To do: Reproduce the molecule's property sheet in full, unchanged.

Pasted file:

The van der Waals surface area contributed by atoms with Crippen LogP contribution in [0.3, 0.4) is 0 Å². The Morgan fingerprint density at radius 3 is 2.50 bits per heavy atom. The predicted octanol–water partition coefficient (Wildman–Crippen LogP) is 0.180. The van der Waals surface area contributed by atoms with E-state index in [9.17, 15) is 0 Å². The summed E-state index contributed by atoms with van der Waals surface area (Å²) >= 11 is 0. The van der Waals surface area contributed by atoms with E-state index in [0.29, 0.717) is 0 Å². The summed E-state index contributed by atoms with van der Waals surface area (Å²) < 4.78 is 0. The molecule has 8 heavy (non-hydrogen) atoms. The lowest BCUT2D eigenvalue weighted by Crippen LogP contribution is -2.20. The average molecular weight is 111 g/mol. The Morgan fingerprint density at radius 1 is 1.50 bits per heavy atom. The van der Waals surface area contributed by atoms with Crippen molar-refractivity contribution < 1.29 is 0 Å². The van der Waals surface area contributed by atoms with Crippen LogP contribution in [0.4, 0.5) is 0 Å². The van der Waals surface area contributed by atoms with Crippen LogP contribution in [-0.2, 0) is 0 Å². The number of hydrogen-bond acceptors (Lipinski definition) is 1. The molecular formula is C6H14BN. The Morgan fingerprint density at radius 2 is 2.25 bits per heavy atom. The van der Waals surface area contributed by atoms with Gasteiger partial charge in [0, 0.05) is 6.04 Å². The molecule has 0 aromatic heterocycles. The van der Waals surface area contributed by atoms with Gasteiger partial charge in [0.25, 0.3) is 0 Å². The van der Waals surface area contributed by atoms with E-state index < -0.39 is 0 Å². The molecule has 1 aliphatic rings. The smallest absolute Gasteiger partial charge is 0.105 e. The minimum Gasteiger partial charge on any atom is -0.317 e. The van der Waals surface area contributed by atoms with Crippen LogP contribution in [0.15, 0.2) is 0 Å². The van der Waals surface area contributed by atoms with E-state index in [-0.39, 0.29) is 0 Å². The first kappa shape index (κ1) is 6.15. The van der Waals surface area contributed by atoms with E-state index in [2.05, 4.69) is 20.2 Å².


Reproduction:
The van der Waals surface area contributed by atoms with Crippen LogP contribution in [0.3, 0.4) is 0 Å². The Morgan fingerprint density at radius 3 is 2.50 bits per heavy atom. The predicted octanol–water partition coefficient (Wildman–Crippen LogP) is 0.180. The van der Waals surface area contributed by atoms with E-state index in [9.17, 15) is 0 Å². The summed E-state index contributed by atoms with van der Waals surface area (Å²) >= 11 is 0. The van der Waals surface area contributed by atoms with E-state index in [0.29, 0.717) is 0 Å². The summed E-state index contributed by atoms with van der Waals surface area (Å²) < 4.78 is 0. The molecule has 8 heavy (non-hydrogen) atoms. The lowest BCUT2D eigenvalue weighted by Crippen LogP contribution is -2.20. The average molecular weight is 111 g/mol. The Morgan fingerprint density at radius 1 is 1.50 bits per heavy atom. The van der Waals surface area contributed by atoms with Crippen molar-refractivity contribution < 1.29 is 0 Å². The van der Waals surface area contributed by atoms with Crippen LogP contribution in [0.4, 0.5) is 0 Å². The van der Waals surface area contributed by atoms with Crippen LogP contribution in [-0.2, 0) is 0 Å². The number of hydrogen-bond acceptors (Lipinski definition) is 1. The molecular formula is C6H14BN. The Morgan fingerprint density at radius 2 is 2.25 bits per heavy atom. The van der Waals surface area contributed by atoms with Gasteiger partial charge in [0, 0.05) is 6.04 Å². The molecule has 0 aromatic heterocycles. The van der Waals surface area contributed by atoms with Gasteiger partial charge in [0.25, 0.3) is 0 Å². The van der Waals surface area contributed by atoms with E-state index < -0.39 is 0 Å². The molecule has 1 aliphatic rings. The smallest absolute Gasteiger partial charge is 0.105 e. The minimum Gasteiger partial charge on any atom is -0.317 e. The van der Waals surface area contributed by atoms with Crippen LogP contribution in [0.15, 0.2) is 0 Å². The van der Waals surface area contributed by atoms with E-state index in [-0.39, 0.29) is 0 Å². The first kappa shape index (κ1) is 6.15. The van der Waals surface area contributed by atoms with E-state index in [2.05, 4.69) is 20.2 Å².